Two final questions: After taking Sheridan's DNA the FBI investigated him in Nepal and Deer Park, WA...why wouldn't they do this after receiving the DNA results? Did they do this after receiving the DNA results?

How soon after taking Sheridan's DNA did they investigate him in Nepal?  I'm assuming you know the sequence of events.  Were different agents doing parts of the investigation at different times where one group would get the DNA and one group would do other leg work, or did the DNA sample result in them then moving further along in the investigation? 

If the FBI actually has DNA that they think is Cooper's, then they really only need a few of the 13 to rule someone out.  So I'm going to hypothesis that they either don't have enough, or they did rule out Peterson and are just not saying it.  You could ask the FBI if water is wet and they would give you a standard answer of "we don't discuss that."  Somewhere along the line they got bit one too many times and are just not saying anything.  Them not answering really means nothing.  DNA from a daughter would be plenty to compare.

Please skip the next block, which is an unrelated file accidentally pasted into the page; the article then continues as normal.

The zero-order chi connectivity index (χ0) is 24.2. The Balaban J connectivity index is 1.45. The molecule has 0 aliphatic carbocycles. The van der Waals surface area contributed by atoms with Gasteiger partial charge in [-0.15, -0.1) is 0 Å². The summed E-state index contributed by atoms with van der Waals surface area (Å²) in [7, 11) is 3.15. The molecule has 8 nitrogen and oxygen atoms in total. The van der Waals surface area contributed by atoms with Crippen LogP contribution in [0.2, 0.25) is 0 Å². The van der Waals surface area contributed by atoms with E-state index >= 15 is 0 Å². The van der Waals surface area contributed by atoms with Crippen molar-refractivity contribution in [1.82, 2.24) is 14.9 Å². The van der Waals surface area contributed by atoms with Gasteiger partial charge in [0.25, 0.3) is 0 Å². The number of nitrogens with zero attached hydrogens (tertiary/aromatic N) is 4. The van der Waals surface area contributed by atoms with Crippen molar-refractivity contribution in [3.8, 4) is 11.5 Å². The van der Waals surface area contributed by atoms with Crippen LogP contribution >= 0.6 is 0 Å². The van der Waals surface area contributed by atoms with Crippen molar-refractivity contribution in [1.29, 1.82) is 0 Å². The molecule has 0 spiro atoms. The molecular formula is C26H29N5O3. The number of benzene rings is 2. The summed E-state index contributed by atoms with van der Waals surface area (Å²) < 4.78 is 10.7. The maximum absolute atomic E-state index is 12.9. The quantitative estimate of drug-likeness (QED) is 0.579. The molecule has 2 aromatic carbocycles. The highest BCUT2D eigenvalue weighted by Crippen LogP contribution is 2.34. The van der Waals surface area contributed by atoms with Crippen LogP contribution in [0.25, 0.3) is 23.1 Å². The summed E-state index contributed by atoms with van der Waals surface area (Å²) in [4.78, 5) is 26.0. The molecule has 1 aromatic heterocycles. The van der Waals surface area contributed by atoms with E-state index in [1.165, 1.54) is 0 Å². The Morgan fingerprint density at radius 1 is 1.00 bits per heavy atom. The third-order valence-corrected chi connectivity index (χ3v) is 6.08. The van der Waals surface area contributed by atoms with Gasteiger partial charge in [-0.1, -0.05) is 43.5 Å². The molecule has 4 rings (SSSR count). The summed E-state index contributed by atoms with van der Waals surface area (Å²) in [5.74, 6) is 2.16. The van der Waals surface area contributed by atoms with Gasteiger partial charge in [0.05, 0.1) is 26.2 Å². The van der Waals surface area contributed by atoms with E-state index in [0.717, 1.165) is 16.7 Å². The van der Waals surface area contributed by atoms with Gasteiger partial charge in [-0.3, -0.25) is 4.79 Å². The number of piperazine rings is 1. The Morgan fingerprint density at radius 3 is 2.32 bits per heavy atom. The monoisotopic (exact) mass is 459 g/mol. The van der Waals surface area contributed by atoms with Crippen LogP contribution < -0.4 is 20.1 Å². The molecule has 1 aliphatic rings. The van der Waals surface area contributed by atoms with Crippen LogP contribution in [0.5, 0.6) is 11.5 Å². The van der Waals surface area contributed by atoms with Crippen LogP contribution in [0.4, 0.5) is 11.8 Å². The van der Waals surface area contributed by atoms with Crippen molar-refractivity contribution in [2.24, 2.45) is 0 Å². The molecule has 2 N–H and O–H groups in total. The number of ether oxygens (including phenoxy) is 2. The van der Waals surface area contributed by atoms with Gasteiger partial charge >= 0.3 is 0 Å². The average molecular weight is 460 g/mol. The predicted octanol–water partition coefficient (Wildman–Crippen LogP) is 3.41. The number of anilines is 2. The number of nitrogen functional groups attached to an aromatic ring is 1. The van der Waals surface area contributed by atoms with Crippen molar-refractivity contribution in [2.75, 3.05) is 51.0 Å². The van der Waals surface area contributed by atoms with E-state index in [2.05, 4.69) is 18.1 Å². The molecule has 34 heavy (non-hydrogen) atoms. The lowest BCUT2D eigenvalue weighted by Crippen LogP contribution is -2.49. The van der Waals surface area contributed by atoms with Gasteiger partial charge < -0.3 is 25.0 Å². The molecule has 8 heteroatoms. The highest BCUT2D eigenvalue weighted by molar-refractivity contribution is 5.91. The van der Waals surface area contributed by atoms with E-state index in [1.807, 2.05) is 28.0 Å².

Georger raises good points.  Maybe he has some contacts who could help determine what partial would be needed.  I wonder about the DNA.  Hypothetically they could have samples from 3 different people on the plane, but that does not mean that all 3 samples are from the same genetic markers, so you'd have to rule out a suspect for all 3 of those samples, which means if the samples are partial, a suspect could maybe be ruled out for 2 of the 3, leaving him questionable for the 3rd.  As some of the legal experts have said here before, the government needs a conviction, and therefore needs a great match, maybe even at 13 markers.